James Garfield is an American president most don’t know more about than that he fell victim to an assassin. That’s a shame, because unlike so many of our presidents, whose lives stand up poorly to scrutiny, Garfield was a truly admirable man. If you read Candice Millard’s book Destiny of the Republic: a Tale of Madness, Medicine, and the Murder of a President, you’re guaranteed to finish with a much better knowledge of a great American and the times in which he lived.
The book begins at the Republican convention of 1880, and reading about it will make readers understand how completely the political process has changed. Garfield is there to give the nominating speech for his fellow Ohio Senator John Sherman, the major competitor to the machine-backed Ulysses Grant. His speech is so good, that when the convention is deadlocked between the other two candidates, the little known Garfield sneaks onto a few ballots as a compromise choice. With each ballot, his support grows, until despite Garfield’s stunned objection, he finds himself the Republican nominee for President. Back then it was considered distasteful to stump for oneself much, so Garfield returned to his Ohio farm for the duration of the election, where he indulged his love of books, learning, farming, and family while others campaigned on his behalf.
Soon Garfield was President, but not without enemies. The powerful Roscoe Conkling, whose candidate Grant had been beaten by Garfield wanted someone his political machine could control. He even managed to get his stooge, Chester Arthur, a man with no real qualifications, on the ballot as Garfield’s VP. More dangerous to Garfield was the deranged Charles Guiteau, a failed commune dweller, lawyer, street preacher and writer, who was convinced that his support of Garfield during the election entitled him to an important appointment. When that wasn’t forthcoming, Guiteau started hearing voices that told him to shoot Garfield, and even imagined that he would be made a hero after he did it.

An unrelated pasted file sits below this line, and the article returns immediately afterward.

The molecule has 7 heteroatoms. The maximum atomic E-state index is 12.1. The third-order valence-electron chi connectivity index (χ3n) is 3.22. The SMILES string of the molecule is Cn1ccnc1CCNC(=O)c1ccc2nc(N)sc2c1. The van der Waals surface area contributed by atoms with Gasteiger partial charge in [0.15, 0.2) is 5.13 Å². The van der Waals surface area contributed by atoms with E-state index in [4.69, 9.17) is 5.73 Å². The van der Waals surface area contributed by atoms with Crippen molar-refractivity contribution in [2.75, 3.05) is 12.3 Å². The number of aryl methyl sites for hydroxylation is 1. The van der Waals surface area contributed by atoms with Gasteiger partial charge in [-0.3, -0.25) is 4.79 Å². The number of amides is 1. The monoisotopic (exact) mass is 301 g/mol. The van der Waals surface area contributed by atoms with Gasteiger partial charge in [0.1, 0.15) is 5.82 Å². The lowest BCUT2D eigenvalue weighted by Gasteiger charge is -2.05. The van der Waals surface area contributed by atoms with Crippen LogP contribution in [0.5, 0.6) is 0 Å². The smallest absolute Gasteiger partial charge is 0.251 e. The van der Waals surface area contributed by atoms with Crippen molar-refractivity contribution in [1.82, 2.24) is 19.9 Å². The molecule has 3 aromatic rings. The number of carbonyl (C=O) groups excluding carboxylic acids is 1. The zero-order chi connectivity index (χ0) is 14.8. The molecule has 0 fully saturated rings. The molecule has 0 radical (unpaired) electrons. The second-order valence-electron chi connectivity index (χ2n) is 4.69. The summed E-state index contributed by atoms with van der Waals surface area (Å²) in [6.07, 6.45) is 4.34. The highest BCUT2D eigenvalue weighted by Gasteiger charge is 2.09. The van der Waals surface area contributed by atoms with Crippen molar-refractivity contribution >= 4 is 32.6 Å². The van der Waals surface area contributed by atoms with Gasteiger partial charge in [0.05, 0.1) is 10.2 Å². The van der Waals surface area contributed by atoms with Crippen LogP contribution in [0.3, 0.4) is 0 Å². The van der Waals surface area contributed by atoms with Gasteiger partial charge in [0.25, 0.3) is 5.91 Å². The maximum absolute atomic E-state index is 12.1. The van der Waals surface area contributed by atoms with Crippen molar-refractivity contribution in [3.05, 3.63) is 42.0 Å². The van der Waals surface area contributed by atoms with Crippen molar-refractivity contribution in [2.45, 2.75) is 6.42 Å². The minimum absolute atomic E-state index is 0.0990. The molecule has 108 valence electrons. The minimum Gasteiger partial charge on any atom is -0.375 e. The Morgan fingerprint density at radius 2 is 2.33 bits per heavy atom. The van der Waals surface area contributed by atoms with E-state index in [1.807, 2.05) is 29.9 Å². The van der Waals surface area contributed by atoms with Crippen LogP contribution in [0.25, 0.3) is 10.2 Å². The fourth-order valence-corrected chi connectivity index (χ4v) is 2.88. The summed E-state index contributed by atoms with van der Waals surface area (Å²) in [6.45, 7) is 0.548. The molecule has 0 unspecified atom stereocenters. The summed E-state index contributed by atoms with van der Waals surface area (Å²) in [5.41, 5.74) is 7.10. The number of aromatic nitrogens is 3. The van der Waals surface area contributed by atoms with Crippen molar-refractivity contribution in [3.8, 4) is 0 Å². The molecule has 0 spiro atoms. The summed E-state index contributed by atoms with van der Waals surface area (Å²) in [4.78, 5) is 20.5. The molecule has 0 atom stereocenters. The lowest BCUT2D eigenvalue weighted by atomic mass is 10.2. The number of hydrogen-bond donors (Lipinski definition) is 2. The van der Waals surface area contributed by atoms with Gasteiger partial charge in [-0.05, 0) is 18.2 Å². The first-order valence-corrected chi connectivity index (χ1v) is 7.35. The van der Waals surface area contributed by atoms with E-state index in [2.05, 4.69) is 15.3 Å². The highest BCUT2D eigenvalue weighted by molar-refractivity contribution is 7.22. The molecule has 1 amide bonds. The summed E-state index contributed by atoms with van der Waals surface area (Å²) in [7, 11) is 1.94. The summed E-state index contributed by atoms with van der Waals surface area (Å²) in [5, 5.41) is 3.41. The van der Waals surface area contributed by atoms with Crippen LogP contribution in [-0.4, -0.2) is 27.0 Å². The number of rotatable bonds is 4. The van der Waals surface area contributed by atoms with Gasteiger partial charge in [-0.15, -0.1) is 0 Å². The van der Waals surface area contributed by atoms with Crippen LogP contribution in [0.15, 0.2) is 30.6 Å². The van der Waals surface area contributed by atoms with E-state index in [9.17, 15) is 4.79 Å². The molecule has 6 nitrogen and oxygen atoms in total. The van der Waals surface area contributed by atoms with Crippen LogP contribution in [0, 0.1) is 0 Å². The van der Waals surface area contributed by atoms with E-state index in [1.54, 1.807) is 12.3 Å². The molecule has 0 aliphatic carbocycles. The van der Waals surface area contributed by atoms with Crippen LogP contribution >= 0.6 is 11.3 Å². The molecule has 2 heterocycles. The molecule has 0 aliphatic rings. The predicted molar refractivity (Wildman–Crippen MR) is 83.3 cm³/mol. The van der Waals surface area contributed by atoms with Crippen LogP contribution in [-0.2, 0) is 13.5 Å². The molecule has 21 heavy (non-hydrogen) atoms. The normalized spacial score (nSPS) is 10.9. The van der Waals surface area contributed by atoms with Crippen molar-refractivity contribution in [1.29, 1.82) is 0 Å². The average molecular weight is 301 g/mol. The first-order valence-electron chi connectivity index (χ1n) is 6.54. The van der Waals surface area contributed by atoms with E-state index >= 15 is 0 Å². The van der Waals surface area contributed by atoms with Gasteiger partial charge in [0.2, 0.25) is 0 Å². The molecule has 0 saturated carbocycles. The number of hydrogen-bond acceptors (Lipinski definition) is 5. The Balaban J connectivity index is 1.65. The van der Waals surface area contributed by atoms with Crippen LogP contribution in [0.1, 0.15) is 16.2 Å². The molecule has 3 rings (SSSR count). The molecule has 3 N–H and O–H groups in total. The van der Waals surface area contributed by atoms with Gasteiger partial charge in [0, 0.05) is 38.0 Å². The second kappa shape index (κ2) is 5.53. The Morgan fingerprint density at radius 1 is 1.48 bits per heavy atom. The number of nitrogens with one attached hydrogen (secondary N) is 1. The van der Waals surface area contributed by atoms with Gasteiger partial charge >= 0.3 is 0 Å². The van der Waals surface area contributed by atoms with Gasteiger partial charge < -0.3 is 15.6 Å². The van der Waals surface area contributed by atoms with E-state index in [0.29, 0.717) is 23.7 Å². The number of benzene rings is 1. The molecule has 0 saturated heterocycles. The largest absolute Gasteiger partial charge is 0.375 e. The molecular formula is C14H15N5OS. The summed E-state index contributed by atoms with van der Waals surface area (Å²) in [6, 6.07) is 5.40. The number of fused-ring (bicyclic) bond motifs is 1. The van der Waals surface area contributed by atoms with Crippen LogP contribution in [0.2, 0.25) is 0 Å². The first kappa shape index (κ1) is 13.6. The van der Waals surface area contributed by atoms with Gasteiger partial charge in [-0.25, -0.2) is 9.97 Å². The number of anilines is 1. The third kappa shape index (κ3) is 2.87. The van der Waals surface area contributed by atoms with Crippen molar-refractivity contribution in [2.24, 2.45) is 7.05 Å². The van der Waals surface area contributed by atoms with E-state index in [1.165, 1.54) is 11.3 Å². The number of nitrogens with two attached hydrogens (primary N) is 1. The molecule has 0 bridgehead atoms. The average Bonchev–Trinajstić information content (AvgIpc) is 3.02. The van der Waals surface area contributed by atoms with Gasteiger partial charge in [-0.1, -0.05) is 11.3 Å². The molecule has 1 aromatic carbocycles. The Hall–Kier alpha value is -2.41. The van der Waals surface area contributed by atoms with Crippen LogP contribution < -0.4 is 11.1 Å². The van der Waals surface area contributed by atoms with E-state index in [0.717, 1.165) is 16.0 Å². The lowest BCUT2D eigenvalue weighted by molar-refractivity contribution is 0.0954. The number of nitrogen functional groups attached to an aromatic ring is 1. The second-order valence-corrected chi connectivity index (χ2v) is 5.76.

The book isn’t just about Garfield. It’s just as much about the medical practices of the time, and the lack of support for antiseptic techniques that killed Garfield more slowly and surely than Guiteau’s bullet. It’s about Alexander Graham Bell and his feverish attempt to create an invention that would locate the bullet in Garfield’s body exactly. It’s about the now hard-to-fathom practices that allowed a US President to travel without accompaniment or much attention in public. The pages are full of fascinating minor characters and detail that brings this little known period of history to vivid life.
Pair this with Sarah Vowell’s Assassination Vacation, another look at the unknown details of presidential assassination or Millard’s other great work of popular history, River of Doubt: Theodore Roosevelt’s Darkest Journey.
Check the WRL catalog for Destiny of the Republic